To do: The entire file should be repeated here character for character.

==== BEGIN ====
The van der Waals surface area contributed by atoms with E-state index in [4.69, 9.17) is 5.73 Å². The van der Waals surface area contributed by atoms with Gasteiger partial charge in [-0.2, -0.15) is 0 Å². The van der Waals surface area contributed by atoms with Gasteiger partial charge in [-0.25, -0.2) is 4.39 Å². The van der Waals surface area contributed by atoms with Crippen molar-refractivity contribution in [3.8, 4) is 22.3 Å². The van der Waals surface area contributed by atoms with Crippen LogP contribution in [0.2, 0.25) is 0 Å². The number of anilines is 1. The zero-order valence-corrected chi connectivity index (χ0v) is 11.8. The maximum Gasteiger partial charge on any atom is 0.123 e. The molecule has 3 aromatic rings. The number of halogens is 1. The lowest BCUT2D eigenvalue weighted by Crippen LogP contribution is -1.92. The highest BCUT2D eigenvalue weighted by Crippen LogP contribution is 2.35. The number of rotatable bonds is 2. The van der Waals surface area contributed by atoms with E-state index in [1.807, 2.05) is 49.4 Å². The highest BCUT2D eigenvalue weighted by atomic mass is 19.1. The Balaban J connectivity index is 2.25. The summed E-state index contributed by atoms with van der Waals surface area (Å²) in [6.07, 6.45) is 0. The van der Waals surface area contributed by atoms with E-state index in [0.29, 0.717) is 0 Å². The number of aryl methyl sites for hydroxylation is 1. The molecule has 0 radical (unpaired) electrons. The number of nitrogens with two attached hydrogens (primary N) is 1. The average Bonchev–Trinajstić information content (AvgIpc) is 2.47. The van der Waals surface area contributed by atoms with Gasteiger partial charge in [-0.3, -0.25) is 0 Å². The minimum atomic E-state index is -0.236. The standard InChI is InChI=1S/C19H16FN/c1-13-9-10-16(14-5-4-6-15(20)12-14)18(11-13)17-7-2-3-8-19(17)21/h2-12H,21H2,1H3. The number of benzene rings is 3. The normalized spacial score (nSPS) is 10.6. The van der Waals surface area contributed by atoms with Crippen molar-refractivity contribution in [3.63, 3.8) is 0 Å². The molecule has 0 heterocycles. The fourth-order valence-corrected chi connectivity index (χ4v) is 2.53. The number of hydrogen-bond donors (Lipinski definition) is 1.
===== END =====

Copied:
The van der Waals surface area contributed by atoms with E-state index in [4.69, 9.17) is 5.73 Å². The van der Waals surface area contributed by atoms with Gasteiger partial charge in [-0.2, -0.15) is 0 Å². The van der Waals surface area contributed by atoms with Gasteiger partial charge in [-0.25, -0.2) is 4.39 Å². The van der Waals surface area contributed by atoms with Crippen molar-refractivity contribution in [3.8, 4) is 22.3 Å². The van der Waals surface area contributed by atoms with Crippen LogP contribution in [0.2, 0.25) is 0 Å². The number of anilines is 1. The zero-order valence-corrected chi connectivity index (χ0v) is 11.8. The maximum Gasteiger partial charge on any atom is 0.123 e. The molecule has 3 aromatic rings. The number of halogens is 1. The lowest BCUT2D eigenvalue weighted by Crippen LogP contribution is -1.92. The highest BCUT2D eigenvalue weighted by Crippen LogP contribution is 2.35. The number of rotatable bonds is 2. The van der Waals surface area contributed by atoms with E-state index in [1.807, 2.05) is 49.4 Å². The highest BCUT2D eigenvalue weighted by atomic mass is 19.1. The Balaban J connectivity index is 2.25. The summed E-state index contributed by atoms with van der Waals surface area (Å²) in [6.07, 6.45) is 0. The van der Waals surface area contributed by atoms with E-state index in [0.29, 0.717) is 0 Å². The number of aryl methyl sites for hydroxylation is 1. The molecule has 0 radical (unpaired) electrons. The number of nitrogens with two attached hydrogens (primary N) is 1. The average Bonchev–Trinajstić information content (AvgIpc) is 2.47. The van der Waals surface area contributed by atoms with Gasteiger partial charge in [-0.3, -0.25) is 0 Å². The minimum atomic E-state index is -0.236. The standard InChI is InChI=1S/C19H16FN/c1-13-9-10-16(14-5-4-6-15(20)12-14)18(11-13)17-7-2-3-8-19(17)21/h2-12H,21H2,1H3. The number of benzene rings is 3. The normalized spacial score (nSPS) is 10.6. The van der Waals surface area contributed by atoms with Crippen molar-refractivity contribution in [3.63, 3.8) is 0 Å². The molecule has 0 heterocycles. The fourth-order valence-corrected chi connectivity index (χ4v) is 2.53. The number of hydrogen-bond donors (Lipinski definition) is 1.